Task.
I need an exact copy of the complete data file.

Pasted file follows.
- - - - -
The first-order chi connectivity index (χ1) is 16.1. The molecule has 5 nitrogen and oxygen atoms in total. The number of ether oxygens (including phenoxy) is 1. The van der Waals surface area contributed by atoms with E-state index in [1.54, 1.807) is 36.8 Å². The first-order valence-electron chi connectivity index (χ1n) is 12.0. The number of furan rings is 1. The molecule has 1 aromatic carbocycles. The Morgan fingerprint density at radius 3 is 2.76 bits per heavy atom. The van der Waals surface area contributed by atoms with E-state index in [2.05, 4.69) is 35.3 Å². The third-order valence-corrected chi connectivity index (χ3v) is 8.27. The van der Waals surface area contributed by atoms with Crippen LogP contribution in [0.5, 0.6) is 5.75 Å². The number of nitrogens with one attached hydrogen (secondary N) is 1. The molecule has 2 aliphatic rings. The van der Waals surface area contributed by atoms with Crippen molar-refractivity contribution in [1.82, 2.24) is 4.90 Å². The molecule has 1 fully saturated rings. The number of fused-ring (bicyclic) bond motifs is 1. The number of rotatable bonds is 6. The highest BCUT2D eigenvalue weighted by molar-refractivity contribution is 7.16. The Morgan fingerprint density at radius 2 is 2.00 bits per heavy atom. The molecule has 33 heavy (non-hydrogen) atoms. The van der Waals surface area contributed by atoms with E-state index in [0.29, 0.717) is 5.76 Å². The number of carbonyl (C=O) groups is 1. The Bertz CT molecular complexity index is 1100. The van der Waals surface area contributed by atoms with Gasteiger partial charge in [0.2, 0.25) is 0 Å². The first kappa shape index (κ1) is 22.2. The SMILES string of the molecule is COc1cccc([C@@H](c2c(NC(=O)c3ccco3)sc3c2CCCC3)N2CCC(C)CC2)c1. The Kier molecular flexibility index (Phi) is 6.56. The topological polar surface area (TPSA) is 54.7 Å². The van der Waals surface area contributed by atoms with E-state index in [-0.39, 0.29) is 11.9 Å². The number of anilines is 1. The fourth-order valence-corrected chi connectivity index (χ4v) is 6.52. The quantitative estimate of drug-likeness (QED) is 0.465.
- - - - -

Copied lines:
The first-order chi connectivity index (χ1) is 16.1. The molecule has 5 nitrogen and oxygen atoms in total. The number of ether oxygens (including phenoxy) is 1. The van der Waals surface area contributed by atoms with E-state index in [1.54, 1.807) is 36.8 Å². The first-order valence-electron chi connectivity index (χ1n) is 12.0. The number of furan rings is 1. The molecule has 1 aromatic carbocycles. The Morgan fingerprint density at radius 3 is 2.76 bits per heavy atom. The van der Waals surface area contributed by atoms with E-state index in [2.05, 4.69) is 35.3 Å². The third-order valence-corrected chi connectivity index (χ3v) is 8.27. The van der Waals surface area contributed by atoms with Crippen LogP contribution in [0.5, 0.6) is 5.75 Å². The number of nitrogens with one attached hydrogen (secondary N) is 1. The molecule has 2 aliphatic rings. The van der Waals surface area contributed by atoms with Crippen molar-refractivity contribution in [1.82, 2.24) is 4.90 Å². The molecule has 1 fully saturated rings. The number of fused-ring (bicyclic) bond motifs is 1. The number of rotatable bonds is 6. The highest BCUT2D eigenvalue weighted by molar-refractivity contribution is 7.16. The Morgan fingerprint density at radius 2 is 2.00 bits per heavy atom. The molecule has 33 heavy (non-hydrogen) atoms. The van der Waals surface area contributed by atoms with E-state index in [0.29, 0.717) is 5.76 Å². The number of carbonyl (C=O) groups is 1. The Bertz CT molecular complexity index is 1100. The van der Waals surface area contributed by atoms with Gasteiger partial charge in [0.2, 0.25) is 0 Å². The first kappa shape index (κ1) is 22.2. The SMILES string of the molecule is COc1cccc([C@@H](c2c(NC(=O)c3ccco3)sc3c2CCCC3)N2CCC(C)CC2)c1. The Kier molecular flexibility index (Phi) is 6.56. The topological polar surface area (TPSA) is 54.7 Å². The van der Waals surface area contributed by atoms with E-state index in [-0.39, 0.29) is 11.9 Å². The number of anilines is 1. The fourth-order valence-corrected chi connectivity index (χ4v) is 6.52. The quantitative estimate of drug-likeness (QED) is 0.465.